Trade union

Earlier today, a trade union representative said there is “tone of vengeance” in some calls for cutbacks to be made at RTÉ.

It was announced yesterday that RTÉ is introducing a recruitment freeze and spending cutbacks amid ongoing concerns about the State broadcaster’s financial situation.

Bakhurst, who assumed the role eight weeks ago, confirmed the news in an email to staff members. He said he is “stopping all discretionary spend to preserve cash whilst we get clarity on our financial position in going forward”.

Speaking today, RTÉ Trade Union Group Secretary Cearbhall Ó Síocháin described the announcement about a recruitment freeze as a “bolt from the blue”, saying the union was not given prior knowledge ahead of the email being sent to staff yesterday morning.

Ó Síocháin told Morning Ireland that RTÉ’s financial situation was a result of decisions made by management, but ordinary workers on lower salaries are the ones who will pay the price.

For years now staff positions have not been filled, and so everyone left on the floor is picking up the extra workload.

“I think management need to realise that staff have won a considerable amount of support in the public, that it was nothing to do with them and they have continued to do their day jobs to the same standard as before, while all this noise is flying around at their head,” he stated.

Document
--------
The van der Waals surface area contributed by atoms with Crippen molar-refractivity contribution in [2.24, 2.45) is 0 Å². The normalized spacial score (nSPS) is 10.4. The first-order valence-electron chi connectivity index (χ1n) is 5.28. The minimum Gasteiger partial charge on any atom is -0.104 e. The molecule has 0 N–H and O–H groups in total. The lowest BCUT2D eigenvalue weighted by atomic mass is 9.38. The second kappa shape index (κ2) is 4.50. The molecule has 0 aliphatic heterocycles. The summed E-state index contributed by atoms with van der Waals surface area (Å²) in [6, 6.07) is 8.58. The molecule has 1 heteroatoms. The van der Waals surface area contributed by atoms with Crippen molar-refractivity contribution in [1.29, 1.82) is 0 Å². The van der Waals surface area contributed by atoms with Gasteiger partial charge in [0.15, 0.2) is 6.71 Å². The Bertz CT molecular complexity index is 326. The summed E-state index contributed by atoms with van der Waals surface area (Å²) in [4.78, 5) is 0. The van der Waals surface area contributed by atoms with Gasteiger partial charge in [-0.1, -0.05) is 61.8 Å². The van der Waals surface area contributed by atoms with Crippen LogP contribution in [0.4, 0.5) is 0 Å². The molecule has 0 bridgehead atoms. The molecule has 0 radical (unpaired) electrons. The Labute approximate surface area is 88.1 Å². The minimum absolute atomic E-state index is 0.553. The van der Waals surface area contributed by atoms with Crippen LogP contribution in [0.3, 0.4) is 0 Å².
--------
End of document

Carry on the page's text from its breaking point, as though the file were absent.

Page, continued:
‘Tone of vengeance’

Ó Síocháin called on management “to work with staff to get RTÉ back to where it should be”.

The trade union representative also said there seems to be “a tone of almost vengeance, calling for the gutting of RTÉ, for the sale of Montrose, for staff to be fired, for budgets to be slashed” in the political sphere.

Ó Síocháin said workers “haven’t done anything to precipitate this, yet seem to be again picking up the pieces”, yet there are calls for them “to be punished collectively, despite it being really resting at the door of senior managers”.

At yesterday’s committee meeting, Bakhurst said voluntary redundancies may take place as “a last resort” to save money.

Ó Síocháin today asked: “At what point do we reach the last resort? That’s what staff are thinking, how, how far down the road is that?”

During his opening statement, Bakhurst told the committee that the recent payment controversy “precipitated the most devastating blows to the reputation of the organisation in its almost 100-year history”.

The new DG said he has “moved decisively and quickly” to address “clear procedural and oversight failings within the organisation”.

Bakhurst noted moves such as a review of exit packages for staff, a register of interests and activities as well as a new staff consultation body.

It was confirmed last week that the national broadcaster is seeking an additional €34.5 million from the government to plug a hole in its finances.

The refusal of people to pay for TV licences has hit the already cash-strapped organisation, with a deficit of around €21 million expected this year. The broadcaster has predicted an overall deficit of €28 million for 2023.

Additional reporting by Press Association and Lauren Boland